Former All Blacks great Brad Thorn is calling for unification between New Zealand and Australia as the trans-Tasman debate about the future of Super Rugby rages on.

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What form the competition will take shape from next year onwards remains to be seen. Both nations kickstarted their own domestic Super Rugby league this season in place of the regular tournament that was suspended due to the COVID-19 pandemic.

Whether Super Rugby Aotearoa and Super Rugby AU will stay as standalone products or will be merged together to some degree in 2021 is yet to be decided and has been the subject of much drama between Rugby Australia and New Zealand Rugby in recent weeks.

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Reds coach Brad Thorn speaks to media.

Thorn, who played 59 tests for the All Blacks and now coaches the Queensland Reds, has now voiced his opinion on the predicament, suggesting his preference for a trans-Tasman format between the two nations.

“I look at two countries that have gone to war together, have a tight connection, are very close to each other and we both love our rugby,” the 45-year-old said.

“For me, you think about Queensland in the 70s, they started playing the New Zealand teams, they wanted to improve their rugby.

“We’re really enjoying this national comp playing against our fellow Australian teams, but also with New Zealand rugby teams, nationally as well, obviously being very strong, we want to compete against that also.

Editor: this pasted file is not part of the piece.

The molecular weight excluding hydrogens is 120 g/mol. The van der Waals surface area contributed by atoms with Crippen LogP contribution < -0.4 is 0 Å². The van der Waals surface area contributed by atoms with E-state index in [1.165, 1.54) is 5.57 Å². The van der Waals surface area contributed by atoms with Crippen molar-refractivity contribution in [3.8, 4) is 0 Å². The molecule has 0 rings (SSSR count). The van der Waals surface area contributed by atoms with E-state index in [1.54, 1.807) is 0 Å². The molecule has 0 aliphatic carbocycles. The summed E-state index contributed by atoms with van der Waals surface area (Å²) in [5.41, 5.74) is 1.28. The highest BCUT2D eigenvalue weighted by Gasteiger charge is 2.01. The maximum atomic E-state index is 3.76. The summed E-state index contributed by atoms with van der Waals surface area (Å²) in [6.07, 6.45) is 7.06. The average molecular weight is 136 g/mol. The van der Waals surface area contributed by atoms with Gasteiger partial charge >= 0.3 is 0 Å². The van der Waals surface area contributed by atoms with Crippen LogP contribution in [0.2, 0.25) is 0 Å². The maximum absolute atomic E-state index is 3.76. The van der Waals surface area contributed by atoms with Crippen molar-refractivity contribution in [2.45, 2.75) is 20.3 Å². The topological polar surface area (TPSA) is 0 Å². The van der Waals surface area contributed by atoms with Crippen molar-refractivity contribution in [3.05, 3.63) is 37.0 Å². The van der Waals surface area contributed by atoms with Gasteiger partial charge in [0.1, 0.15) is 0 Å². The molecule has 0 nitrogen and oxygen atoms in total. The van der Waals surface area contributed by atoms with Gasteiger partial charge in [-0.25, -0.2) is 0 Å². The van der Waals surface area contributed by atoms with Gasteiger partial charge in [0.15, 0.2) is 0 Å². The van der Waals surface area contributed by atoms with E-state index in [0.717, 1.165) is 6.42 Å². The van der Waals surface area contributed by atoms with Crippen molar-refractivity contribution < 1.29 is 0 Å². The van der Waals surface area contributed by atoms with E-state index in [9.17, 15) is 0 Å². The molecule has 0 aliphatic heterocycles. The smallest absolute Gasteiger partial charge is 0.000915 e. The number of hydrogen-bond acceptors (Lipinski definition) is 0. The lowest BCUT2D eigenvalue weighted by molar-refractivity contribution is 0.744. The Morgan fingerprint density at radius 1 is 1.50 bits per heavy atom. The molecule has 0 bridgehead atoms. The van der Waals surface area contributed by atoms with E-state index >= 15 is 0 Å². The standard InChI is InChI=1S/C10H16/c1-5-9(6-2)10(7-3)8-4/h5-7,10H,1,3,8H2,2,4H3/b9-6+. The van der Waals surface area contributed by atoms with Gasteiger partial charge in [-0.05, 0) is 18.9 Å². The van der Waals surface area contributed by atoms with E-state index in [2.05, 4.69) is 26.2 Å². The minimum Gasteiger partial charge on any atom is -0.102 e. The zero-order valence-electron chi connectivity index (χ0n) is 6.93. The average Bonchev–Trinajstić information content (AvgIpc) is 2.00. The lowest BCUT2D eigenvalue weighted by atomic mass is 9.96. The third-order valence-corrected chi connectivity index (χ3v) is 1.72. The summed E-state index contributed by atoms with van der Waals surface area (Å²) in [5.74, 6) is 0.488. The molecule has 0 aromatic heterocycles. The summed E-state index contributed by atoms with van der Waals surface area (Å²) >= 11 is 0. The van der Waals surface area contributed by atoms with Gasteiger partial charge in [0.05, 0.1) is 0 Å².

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“The future of rugby is getting talked about, and … we want to be in the best competition, we want to play the best.

“There’s an opportunity to have a very good competition, so you hope that whatever gets done on both side is for a good result and we get a world-class competition.”

Thorn – who won two Super Rugby titles with the Crusaders, played for the Highlanders, won the 2011 World Cup, played 200 times in the NRL and represented Queensland and Australia in rugby league – is out of contract with the Reds at the end of the year.

Despite that, he hopes to remain involved in whatever shape Super Rugby takes next season.

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“It’s not solely my decision (about his future with the Reds). You’ve got people who’ll be making those decisions, and we’ve got to see where the game’s going,” he said.

“I think it’s going in a positive way with the competition they’re talking about, and you want to be part of that.

“I’ve enjoyed this role, this is my third year, and I wanted to serve this club as best I could, and at the minimum leave it in a better place for the next guy.

“I feel like it’s in a reasonable place, but being attached to the guys and what we’ve done, and the build that we’ve done, it would be great to see it through, and see some real strength for the Queensland Reds, but also rugby in Queensland in general.

“Anyone who knows me, knows I want to achieve stuff.”

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